Storybook Docs

Writing stories in TypeScript

Writing your stories in TypeScript makes you more productive. You don't have to jump between files to look up component props. Your code editor will alert you about missing required props and even autocomplete prop values, just like when using your components within your app. Plus, Storybook infers those component types to auto-generate the Controls table.

Storybook has built-in TypeScript support, so you can get started with zero configuration required.

Typing stories with Meta and StoryObj

When writing stories, there are two aspects that are helpful to type. The first is the component meta, which describes and configures the component and its stories. In a CSF file, this is the default export. The second is the stories themselves.

Storybook provides utility types for each of these, named Meta and StoryObj. Here's an example CSF file using those types:

// Replace your-renderer with the renderer you are using (e.g., react, vue3, etc.)
import type { Meta, StoryObj } from '@storybook/your-renderer';
import { Button } from './Button';
const meta: Meta<typeof Button> = {
  component: Button,
export default meta;
type Story = StoryObj<typeof Button>;
export const Basic: Story = {};
export const Primary: Story = {
  args: {
    primary: true,

Props type parameter

Meta and StoryObj types are both generics, so you can provide them with an optional prop type parameter for the component type or the component's props type (e.g., the typeof Button portion of Meta<typeof Button>). By doing so, TypeScript will prevent you from defining an invalid arg, and all decorators, play functions, or loaders will type their function arguments.

The example above passes a component type. See Typing custom args for an example of passing a props type.

Using satisfies for better type safety

If you are using TypeScript 4.9+, you can take advantage of the new satisfies operator to get stricter type checking. Now you will receive type errors for missing required args, not just invalid ones.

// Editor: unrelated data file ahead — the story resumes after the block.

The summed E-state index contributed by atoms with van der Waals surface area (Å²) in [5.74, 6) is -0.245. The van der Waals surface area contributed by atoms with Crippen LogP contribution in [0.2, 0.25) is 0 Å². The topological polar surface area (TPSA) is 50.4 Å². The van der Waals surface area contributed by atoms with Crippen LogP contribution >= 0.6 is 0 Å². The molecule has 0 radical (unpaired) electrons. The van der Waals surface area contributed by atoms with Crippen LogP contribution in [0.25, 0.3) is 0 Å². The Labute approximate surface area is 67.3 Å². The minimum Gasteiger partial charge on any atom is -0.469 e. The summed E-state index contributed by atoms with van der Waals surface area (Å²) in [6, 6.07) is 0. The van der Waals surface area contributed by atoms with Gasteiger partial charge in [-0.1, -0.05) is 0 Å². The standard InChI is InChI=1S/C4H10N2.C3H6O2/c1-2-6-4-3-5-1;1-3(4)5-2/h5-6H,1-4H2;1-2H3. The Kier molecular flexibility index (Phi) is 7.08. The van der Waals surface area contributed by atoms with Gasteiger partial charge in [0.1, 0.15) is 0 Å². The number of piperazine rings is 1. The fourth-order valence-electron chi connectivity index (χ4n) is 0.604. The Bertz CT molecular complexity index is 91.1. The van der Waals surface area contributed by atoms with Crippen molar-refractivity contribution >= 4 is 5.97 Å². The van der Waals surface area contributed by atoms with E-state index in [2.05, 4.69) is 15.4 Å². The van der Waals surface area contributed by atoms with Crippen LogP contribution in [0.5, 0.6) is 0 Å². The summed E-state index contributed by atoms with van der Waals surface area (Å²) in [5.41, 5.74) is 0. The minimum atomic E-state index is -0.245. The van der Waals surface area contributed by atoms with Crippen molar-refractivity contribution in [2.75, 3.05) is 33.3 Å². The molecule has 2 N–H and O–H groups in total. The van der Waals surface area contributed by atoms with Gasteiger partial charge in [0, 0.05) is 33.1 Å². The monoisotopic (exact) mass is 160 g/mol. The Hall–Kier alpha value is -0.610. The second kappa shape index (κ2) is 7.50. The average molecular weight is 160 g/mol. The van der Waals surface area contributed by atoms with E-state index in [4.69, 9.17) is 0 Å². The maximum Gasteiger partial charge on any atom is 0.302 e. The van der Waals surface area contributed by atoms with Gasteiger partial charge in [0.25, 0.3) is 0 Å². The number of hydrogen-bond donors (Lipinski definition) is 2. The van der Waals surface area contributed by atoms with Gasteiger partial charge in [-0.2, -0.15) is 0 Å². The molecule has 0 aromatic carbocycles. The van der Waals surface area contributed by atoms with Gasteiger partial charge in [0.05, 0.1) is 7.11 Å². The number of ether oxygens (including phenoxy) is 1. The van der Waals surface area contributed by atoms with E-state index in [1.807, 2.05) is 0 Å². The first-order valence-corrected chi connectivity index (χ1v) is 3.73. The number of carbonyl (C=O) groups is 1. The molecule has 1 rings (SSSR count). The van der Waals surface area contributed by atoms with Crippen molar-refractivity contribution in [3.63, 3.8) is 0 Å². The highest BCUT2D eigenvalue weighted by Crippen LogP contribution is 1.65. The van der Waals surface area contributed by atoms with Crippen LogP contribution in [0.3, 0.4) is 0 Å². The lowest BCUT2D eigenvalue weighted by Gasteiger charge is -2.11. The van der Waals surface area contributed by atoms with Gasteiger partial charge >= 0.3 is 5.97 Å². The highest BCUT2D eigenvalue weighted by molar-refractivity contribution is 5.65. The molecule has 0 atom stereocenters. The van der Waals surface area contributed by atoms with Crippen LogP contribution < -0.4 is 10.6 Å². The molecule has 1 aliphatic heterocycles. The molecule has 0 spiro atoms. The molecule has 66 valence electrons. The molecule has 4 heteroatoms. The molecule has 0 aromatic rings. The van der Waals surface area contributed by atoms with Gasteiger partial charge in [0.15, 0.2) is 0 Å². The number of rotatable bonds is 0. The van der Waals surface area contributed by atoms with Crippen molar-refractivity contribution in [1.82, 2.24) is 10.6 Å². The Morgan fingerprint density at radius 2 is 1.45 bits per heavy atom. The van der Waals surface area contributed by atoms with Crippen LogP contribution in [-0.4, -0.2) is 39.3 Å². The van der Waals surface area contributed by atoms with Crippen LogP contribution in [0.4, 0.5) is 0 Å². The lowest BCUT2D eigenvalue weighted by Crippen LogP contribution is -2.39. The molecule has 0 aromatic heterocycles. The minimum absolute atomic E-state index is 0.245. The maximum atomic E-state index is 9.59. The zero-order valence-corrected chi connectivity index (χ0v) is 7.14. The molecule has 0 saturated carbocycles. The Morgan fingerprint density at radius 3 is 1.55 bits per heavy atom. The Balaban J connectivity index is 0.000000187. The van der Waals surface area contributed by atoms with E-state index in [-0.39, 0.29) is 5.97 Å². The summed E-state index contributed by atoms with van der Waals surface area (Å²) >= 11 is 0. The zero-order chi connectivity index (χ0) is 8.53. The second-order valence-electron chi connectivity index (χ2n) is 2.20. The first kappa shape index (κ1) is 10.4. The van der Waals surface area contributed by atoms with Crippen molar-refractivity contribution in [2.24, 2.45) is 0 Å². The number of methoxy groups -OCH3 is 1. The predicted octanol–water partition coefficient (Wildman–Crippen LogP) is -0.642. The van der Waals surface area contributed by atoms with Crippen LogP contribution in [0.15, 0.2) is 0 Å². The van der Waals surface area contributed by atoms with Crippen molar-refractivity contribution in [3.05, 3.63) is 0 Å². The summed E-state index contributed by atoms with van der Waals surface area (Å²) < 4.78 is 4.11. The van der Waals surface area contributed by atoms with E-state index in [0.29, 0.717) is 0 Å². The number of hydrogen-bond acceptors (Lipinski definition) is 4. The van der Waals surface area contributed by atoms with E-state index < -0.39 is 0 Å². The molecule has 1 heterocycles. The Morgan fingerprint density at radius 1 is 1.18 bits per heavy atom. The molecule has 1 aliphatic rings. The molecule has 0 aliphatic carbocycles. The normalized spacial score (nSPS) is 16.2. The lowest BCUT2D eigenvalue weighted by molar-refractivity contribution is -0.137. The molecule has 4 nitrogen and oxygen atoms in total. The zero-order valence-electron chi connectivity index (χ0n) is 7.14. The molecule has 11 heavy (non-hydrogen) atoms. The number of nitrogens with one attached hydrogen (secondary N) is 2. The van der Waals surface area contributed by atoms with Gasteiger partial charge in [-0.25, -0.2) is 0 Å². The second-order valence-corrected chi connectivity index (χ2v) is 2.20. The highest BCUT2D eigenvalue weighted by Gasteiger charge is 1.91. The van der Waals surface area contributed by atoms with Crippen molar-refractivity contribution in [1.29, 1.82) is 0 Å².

Using satisfies to apply a story's type helps maintain type safety when sharing a play function across stories. Without it, TypeScript will throw an error that the play function may be undefined. The satisfies operator enables TypeScript to infer whether the play function is defined or not.

Finally, use of satisfies allows you to pass typeof meta to the StoryObj generic. This informs TypeScript of the connection between the meta and StoryObj types, which allows it to infer the args type from the meta type. In other words, TypeScript will understand that args can be defined both at the story and meta level and won't throw an error when a required arg is defined at the meta level, but not at the story level.

Typing custom args

Sometimes stories need to define args that aren’t included in the component's props. For this case, you can use an intersection type to combine a component's props type and your custom args' type. For example, here's how you could use a footer arg to populate a child component:

import type { Meta, StoryObj } from '@storybook/react';
import { Page } from './Page';
type PagePropsAndCustomArgs = React.ComponentProps<typeof Page> & { footer?: string };
const meta: Meta<PagePropsAndCustomArgs> = {
  component: Page,
  render: ({ footer, ...args }) => (
    <Page {...args}>
export default meta;
type Story = StoryObj<PagePropsAndCustomArgs>;
export const CustomFooter: Story = {
  args: {
    footer: 'Built with Storybook',